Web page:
The greatest threats to the human species are man-made and global warming is here to prove it. When we understand what greenhouse gases are and how they contribute to global warming and climate change, this affirmation becomes even more evident.

Greenhouse gases (GHG) are gases that trap heat in the atmosphere such as water vapour (H2O), carbon dioxide (CO2), and ozone (O3) among others.  They act like a blanket insulating the Earth, and this is called the Greenhouse effect. Without it the Earth’s temperature would be 30 degrees cooler and hostile to life.

The greenhouse effect is a natural phenomenon influenced by natural process. While volcanic eruption releases  greenhouse gases and cause atmospheric alterations, a number of oceanic processes act as carbon sinks, for example.

Human activity has been adding greenhouse gases to the natural greenhouse effect. Gases released from industry and agriculture, for example, are trapping more energy than usual in the atmosphere and therefore increasing the global temperature, causing global warming.


Greenhouse gases are not all the same, they come from different activities, last for a different amount of time in the atmosphere and have different impacts on the planet. Let’s talk about the major GHG:

Water Vapor (H2O) – is the most abundant GHG and its atmospheric concentrations are not linked to human activities directly, but rather to the warming that results from the other greenhouse gases we emit. Warmer air holds more water. H2O remains in the atmosphere for only a few days , but  it is very efficient in absorbing longwave radiation and radiates it back to the surface, thus contributing to global warming.

Carbon dioxide (CO2) – enters the atmosphere through burning fossil fuels – coal, natural gas, and oil, solid waste, trees and other biological materials, and also as a result of certain chemical reactions (e.g., manufacture of cement) and persists for much longer in the atmosphere. It is the commonly GHG produced by human activities and it is responsible for 64% of man-made global warming. This gas is “sequestered” from the atmosphere when absorbed by plants as part of the biological carbon cycle.

Methane (CH4)– is emitted during the production and transport of coal, natural gas, and oil and also result from livestock and other agricultural practices and by the decay of organic waste in municipal solid waste landfills. Methane is more efficient at absorbing heat than carbon dioxide (as much as 86 times more), making it a very potent greenhouse gas.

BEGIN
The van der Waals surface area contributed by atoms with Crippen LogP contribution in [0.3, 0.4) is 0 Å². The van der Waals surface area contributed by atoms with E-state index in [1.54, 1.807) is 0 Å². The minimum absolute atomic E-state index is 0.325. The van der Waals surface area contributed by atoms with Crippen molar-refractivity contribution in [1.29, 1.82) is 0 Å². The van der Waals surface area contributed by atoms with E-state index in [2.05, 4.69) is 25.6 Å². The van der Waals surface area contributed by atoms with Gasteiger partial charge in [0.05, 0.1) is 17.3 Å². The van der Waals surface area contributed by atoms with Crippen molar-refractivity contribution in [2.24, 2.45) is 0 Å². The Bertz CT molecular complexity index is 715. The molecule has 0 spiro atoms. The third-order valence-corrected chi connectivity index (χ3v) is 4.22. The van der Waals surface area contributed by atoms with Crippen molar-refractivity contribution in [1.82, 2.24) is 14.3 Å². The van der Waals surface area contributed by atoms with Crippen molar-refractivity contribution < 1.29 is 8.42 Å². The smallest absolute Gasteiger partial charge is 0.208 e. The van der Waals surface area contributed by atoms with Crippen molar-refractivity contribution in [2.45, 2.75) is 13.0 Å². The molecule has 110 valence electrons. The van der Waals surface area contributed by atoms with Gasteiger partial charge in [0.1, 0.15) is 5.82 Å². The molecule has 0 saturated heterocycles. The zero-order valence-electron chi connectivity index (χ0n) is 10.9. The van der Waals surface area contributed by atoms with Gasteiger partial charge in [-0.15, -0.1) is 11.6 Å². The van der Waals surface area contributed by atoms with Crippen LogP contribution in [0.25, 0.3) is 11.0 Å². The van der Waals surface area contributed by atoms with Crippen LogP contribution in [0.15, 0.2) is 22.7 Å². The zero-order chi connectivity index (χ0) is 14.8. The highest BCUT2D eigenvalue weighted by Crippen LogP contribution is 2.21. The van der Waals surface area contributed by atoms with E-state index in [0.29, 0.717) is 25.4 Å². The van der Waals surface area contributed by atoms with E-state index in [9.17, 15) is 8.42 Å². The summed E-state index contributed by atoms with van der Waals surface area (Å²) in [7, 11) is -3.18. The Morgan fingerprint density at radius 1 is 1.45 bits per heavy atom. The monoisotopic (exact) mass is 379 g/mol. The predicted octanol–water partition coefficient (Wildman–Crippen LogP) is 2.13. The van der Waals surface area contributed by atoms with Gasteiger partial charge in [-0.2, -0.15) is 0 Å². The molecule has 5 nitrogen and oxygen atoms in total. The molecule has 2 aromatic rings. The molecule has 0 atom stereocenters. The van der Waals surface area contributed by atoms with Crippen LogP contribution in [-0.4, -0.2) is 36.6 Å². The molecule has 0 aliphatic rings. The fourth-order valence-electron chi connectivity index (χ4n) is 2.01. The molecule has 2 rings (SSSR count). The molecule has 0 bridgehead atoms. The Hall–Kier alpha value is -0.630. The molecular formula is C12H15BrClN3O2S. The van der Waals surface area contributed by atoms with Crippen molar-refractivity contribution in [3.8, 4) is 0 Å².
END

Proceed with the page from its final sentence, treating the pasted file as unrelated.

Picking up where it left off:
Nitrous oxide (N2O) – is emitted during agricultural and industrial activities, combustion of fossil fuels and solid waste, and during treatment of wastewater. While in the atmosphere N2O is exposed to sunlight and oxygen which converts the gas into nitrogen oxides. Nitrogen oxides can damage the ozone layer, which humans rely on to prevent most of the sun’s ultraviolet radiation from reaching the earth’s surface.

Fluorinated gases: Hydrofluorocarbons, perfluorocarbons, sulfur hexafluoride, and nitrogen trifluoride are synthetic, potent greenhouse gases that are emitted from a variety of industrial processes. Fluorinated gases are sometimes used as substitutes for stratospheric ozone-depleting substances (e.g., chlorofluorocarbons, hydrochlorofluorocarbons, and halons). These gases are typically emitted in smaller quantities, but because they are powerful greenhouse gases, known as High Global Warming Potential gases (“High GWP gases”).


Since the Industrial Revolution began in 1750, CO2 levels have risen more than 30%. The world is about 1 °C warmer than before widespread industrialisation, according to the World Meteorological Organization.

 Across the globe, we can see all kinds of consequences: the average sea level increased by 3.6mm per year between 2005 and 2015. Most of this change was because water increases in volume as it heats up.

The effects of a changing climate can also be seen in vegetation and land animals. These include earlier flowering and fruiting times for plants and changes in the territories of animals. Plant and animal extinctions are predicted as habitats change faster than species can adapt. And the World Health Organization (WHO) has warned that the health of millions could be threatened by increases in malaria, water-borne disease and malnutrition.

It seems that While we are fighting a global pandemic, global warming is not going anywhere. That is why it is so important to reduce greenhouse gases emission.

*sources and images: WHO, BBC, Climate Change Project

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